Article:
Now, five years later, Tam was recently honored with the prestigious California Distinguished High School award for high schools, a selective award (one of 120 high schools recognized in the state) based on a school’s exceptional record to provide for all students and their commitment to data-driven efforts that prepare students for college and career, combined with excellence in teaching, learning and collaboration. This is the second time Tam has been bestowed this honor since J.C.’s been at Tam, the first one in 2017, a Blue Ribbon award for its CORE program which pairs students with the same English and History teachers both freshman and sophomore years. However, J.C. feels particularly proud of this most recent award as it represents a manifestation of his overall work on campus these past five years aimed at closing the achievement gap for all students, along with the fact that Tam is the only high school in Marin to earn this award. As Tara Taupier, superintendent of the Tamalpais Union High School District, said, “Farr’s work to build strong student-teacher relationships has had a tremendous impact on the campus culture, which is reflected in the data used to select the distinguished schools.” Furthermore,J.C.’s focus on community—the spirit of Tam Unity—staying together is what sets Tam apart. Rather than focus on the profound sense of grief for what was lost during these pandemic times, J.C. focused on spreading gratitude – by urging Tam’s students to focus more on what we have versus what we lost. Welcoming the entire student body back to campus full-time was “simply fantastic” for J.C. and his team. Needless to say, always very visible to his students, nothing made J.C. happier as he made his rounds from the fields to the gym to the pool to the tennis courts to cheer on our Tam student-athletes these past few months.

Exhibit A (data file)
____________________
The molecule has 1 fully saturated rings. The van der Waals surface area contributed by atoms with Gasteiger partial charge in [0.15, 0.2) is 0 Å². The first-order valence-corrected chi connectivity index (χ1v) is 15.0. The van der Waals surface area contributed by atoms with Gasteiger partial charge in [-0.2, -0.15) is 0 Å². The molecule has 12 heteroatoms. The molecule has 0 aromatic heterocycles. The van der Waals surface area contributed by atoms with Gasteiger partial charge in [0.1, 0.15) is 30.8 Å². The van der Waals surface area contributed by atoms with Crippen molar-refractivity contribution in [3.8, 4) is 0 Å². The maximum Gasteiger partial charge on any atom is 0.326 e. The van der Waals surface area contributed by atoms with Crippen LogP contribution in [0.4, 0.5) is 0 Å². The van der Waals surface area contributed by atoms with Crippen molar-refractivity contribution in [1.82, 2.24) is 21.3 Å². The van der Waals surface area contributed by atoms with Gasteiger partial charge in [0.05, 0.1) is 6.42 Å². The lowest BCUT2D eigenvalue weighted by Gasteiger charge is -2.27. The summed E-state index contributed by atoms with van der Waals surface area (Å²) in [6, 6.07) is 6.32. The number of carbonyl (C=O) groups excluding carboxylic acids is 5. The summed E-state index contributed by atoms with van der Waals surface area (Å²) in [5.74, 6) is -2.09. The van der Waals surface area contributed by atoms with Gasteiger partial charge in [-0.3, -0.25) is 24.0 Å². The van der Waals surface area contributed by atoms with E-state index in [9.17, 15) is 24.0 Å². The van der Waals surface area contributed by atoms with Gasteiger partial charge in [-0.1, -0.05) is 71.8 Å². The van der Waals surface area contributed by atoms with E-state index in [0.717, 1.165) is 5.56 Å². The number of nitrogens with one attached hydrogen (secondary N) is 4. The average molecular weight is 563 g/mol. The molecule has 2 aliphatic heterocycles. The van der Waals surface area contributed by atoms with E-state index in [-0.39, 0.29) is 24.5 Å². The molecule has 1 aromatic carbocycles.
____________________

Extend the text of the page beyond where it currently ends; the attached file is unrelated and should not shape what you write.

When we asked J.C. what it has been like to be a high school principal throughout the pandemic, he took a deep breath as he told us, “It has been nothing like anything you have ever had any kind of preparation for. This is my 14th year in school administration. I’ve been through a lot and I’ve learned a lot in all of the schools that I’ve worked at—yet this has been like starting from scratch from day one — with a lot of trial and error.” But what struck us most poignantly was J.C.s proclamation that “we had to take care of one another—that the most important piece was how we treated our students and how we treated one another.” He titled his message to his students in the yearbook, “A Year to Persevere” in which he thanked them for their perseverance during such a difficult year. “Accepting and understanding others to create a sense of belonging, and embracing the mindset that has allowed us to endure this challenge. The spirit of Tam-Unity lives through each of you.”
When we asked his team to tell us what it’s been like working with J.C., Assistant Principal Secretary, Jenny Poster emphasized, “Working with J.C. the past few years has been an honor and true pleasure. J.C. is amazing with the students and approachable by all (students, parents and staff). J.C. gives each and all his undivided attention. We are truly lucky to have him here at Tam.” Patty Parnow, Tam’s Assistant Principal Secretary summed J.C. up, “J.C. is awesome! He is incredible with the students. I love watching him interact with them in front of the arches before and after school! He is also a community connector leader that ensures all are included!”